PGA Junior Golf Camps Blog
Putting: Control the Setup

April 2nd, 2019

Director of Instructor at TPC Las Vegas Matt Henderson shares his putting technique and how to control the pre-shot routine. Check out more of Matt's blog on his website and be sure to register for his PGA Junior Golf Camps!

Putting Contains no large athletic feat, nor does it require the modalities needed for the full the swing.  That means that our average Club Champion can hypothetically putt just as well as a TOUR Champion. Quite often if left from any manipulative movements the stroke itself will look very much like the established setup position.  For great putting…. take control over setup. Here are the steps that I look for in my instruction:

1. Shaft In-Line with Forearms

The importance of this cannot be overstated and that is why it is number one.  A lot of amateurs grip the putter too much in fingers, essentially taking their full swing grip to the putting stroke.  In full swing, we are assembling angles that enable us to create speed and get the ball in the air.... neither is needed to putt it well.  Ditch the full swing grip and get it in more in the palms and in line with your forearms like the above picture. This is my only hang up on grip, feel free to cross hand, claw it or any other configuration that you can muster.

2. Ball to Toe

The arc that we wish the putter head to move on will be affected by how far away or close to the golf ball we stand.  Too close and we can shape it in an out to in pattern, too far way and the path could be too far in to out. Without being properly fit for a putter my best suggestion would be to fall into TOUR average, which is 2 – 2 ¾ Putter head lengths away from the ball.  With the average putter heads measuring 4” that puts our ball to toe measurement somewhere between eight to ten inches away from the center of the ball. Start at two putter head lengths and work slightly away from it if it feels to close.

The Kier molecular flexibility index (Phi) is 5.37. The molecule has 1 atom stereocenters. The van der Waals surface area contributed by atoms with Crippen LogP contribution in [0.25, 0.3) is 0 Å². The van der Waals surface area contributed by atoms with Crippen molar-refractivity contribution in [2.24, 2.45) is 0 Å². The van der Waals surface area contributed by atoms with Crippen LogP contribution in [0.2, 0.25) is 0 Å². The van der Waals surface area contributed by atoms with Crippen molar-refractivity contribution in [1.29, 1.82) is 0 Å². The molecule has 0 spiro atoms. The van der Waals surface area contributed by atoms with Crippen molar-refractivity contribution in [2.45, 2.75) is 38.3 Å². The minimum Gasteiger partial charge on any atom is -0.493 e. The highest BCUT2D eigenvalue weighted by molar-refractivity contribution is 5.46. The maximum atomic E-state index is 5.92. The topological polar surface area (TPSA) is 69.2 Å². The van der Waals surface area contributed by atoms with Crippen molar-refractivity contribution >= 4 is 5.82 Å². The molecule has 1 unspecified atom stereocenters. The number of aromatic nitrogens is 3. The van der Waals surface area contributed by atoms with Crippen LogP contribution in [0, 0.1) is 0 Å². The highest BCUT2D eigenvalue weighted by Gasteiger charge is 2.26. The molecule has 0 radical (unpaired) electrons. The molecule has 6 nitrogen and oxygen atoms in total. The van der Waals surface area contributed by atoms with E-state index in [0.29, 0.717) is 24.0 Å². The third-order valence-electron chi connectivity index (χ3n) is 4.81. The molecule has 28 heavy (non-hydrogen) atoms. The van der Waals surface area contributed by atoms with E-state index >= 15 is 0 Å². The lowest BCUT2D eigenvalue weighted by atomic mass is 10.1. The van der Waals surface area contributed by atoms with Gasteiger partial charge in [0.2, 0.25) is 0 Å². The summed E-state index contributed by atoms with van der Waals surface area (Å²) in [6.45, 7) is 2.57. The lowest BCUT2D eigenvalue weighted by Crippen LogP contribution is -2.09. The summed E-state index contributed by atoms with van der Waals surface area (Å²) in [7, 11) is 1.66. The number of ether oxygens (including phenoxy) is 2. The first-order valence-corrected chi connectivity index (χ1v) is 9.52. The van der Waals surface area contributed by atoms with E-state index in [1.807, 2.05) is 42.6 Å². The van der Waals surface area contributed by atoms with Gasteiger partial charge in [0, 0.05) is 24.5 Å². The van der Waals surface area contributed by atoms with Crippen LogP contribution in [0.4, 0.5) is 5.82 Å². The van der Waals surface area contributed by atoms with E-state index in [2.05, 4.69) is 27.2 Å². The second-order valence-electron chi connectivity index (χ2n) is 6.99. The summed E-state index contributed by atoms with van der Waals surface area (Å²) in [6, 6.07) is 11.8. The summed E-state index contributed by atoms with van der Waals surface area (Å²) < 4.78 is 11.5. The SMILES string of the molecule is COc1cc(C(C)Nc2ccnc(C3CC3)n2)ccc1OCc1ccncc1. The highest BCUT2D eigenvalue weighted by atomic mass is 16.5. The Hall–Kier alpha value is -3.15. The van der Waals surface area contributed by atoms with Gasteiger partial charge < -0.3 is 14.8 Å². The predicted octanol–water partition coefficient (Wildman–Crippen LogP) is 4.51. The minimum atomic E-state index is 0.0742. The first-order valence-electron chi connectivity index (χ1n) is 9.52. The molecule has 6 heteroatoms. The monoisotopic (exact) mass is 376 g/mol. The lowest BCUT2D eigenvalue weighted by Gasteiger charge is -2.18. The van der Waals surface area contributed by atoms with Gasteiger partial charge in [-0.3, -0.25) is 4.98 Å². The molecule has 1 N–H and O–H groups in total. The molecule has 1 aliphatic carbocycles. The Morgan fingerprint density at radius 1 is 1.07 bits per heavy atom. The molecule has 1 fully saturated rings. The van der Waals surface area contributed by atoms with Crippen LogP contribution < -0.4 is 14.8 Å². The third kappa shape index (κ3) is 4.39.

3. Ball position/Stance Width

  • Ball position is tricky, because it is interwoven with stance width and can not only influence the angle of attack of the putter head, but can influence aim as well.  The truth is that ball position can depend on what aim bias the individual has. Aim bias is really a reflection of our vision and each of us is unique. This can be modified with Putter head shapes, the addition or subtraction of sight lines, and of course ball position.

To establish ball position, start with the ball one revolution ahead of center and then ask a friend to tell you where the face is pointed in relation to the aim-line.  If the face is aimed left move the ball further back, if it is aimed right move the ball further up in the stance.

  • Stance width and ball position need to be mentioned in the same breath.  If the stance widens our head and sternum move further behind the ball…which changes the effective ball position.  Which if you read above…changes the effective aim. Pick a stance width when the ball position is established. Stance with should be a constant.

4. Forearms In

No awkward elbow positions…The elbows simply need to be neutral to posture.  If they are not we are simply negating all the work of trying to get shaft in line with forearms earlier.  To find your neutral position stand completely upright and let your arms hang naturally, look down and that what your elbows should look like on the putter.

5. Body Check

The last check is to make sure that our lines are not jumbled.  The lines that I am mainly concerned with are the line we intend to start the ball on (True Aim Line) and the shoulder line.  Most of the time if the two are not parallel players tend to have path and aim issues. Set the club face to the Aim line and establish shoulders to club face